D.1.14        String Instruction
  D.1.15        Subspace Group
  D.1.16        Suppression on Protection
D.2           Comparison of Facilities

Of course, some of these facilies were not in the initial ESA/390, like
Checksum, Compare and Move Extended, and maybe the string instructions.

-- Steve Myers

The E-mail addresses in this message are private property.  Any use of them
to  send  unsolicited  E-mail  messages  of  a  commerical  nature  will be
considered trespassing,  and the originator of the message will be  sued in
small claims court in Camden County,  New Jersey,  for the  maximum penalty
allowed by law.



Wed, 24 Jan 2001 03:00:00 GMT  
 Instruction Set Evolution

: Oh, BTW, I sometimes use a macro to generate a conditional branch to *+1
: to cause S0C6, when the "cannot happen" situation does happen. It's
: better than the ABEND macro (no registers or CC alteration), and slightly
: better than branching around "EX 0,*".

How do you fool the assembler diagnostic?  Do you use NOALIGN?  Perhaps
you generate this instruction with a DC?
--
| Edward E. Jaffe                | Voice:      (310) 338-0400 x318     |
| Mgr., Research & Development   | Facsimile:  (310) 338-0801          |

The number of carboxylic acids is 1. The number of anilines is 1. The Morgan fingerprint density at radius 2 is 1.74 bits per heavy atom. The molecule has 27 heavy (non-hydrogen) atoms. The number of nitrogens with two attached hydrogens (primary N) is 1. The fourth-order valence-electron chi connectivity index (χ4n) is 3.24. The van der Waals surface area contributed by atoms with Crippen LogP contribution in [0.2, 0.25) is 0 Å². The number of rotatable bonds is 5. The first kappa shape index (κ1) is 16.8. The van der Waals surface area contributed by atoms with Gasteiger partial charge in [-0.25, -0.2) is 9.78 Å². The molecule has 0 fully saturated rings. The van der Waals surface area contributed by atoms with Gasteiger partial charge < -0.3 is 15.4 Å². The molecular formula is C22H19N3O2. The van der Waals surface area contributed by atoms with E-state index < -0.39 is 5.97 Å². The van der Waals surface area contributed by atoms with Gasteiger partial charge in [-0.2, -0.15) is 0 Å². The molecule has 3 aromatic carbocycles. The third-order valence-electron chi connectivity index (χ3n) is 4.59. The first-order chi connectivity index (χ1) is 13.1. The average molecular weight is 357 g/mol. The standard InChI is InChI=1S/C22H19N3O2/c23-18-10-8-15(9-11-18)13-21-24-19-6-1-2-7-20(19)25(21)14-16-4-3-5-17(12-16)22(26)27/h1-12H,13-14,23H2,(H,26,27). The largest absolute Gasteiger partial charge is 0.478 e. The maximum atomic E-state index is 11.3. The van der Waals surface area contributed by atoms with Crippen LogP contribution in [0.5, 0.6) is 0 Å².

| 9841 Airport Blvd, Suite 700   | IBM Mail:   USS24J24 at IBMMAIL     |        
| Los Angeles, CA 90045          | Web page:   www.phoenixsoftware.com |



Wed, 24 Jan 2001 03:00:00 GMT  
 Instruction Set Evolution

: : Oh, BTW, I sometimes use a macro to generate a conditional branch to *+1
: : to cause S0C6, when the "cannot happen" situation does happen. It's
: : better than the ABEND macro (no registers or CC alteration), and slightly
: : better than branching around "EX 0,*".

: How do you fool the assembler diagnostic?  Do you use NOALIGN?  Perhaps
: you generate this instruction with a DC?

Probably he does.  I did.  DC X'47',X'cc',S(*-1) -- "The construction
of the macro is left as an exercise for the student..."
Mine is called "OOPS"...

For zapping modules to determine if code/logic is taking some
inappropriate path, I use X'1D1D' vs. the ol' time-worn X'0000'.
S0C1's can and do happen anywhere/everywhere.  But when the code
craters with an S0C6 -- bingo! -- I know right where it blew up.

Jonesy
MainFrame (IBM) since 1966
--
--
Marvin L. Jones  jonz<AT>rmi.net
Gunnison, Colorado
510 days to go until the Year 2000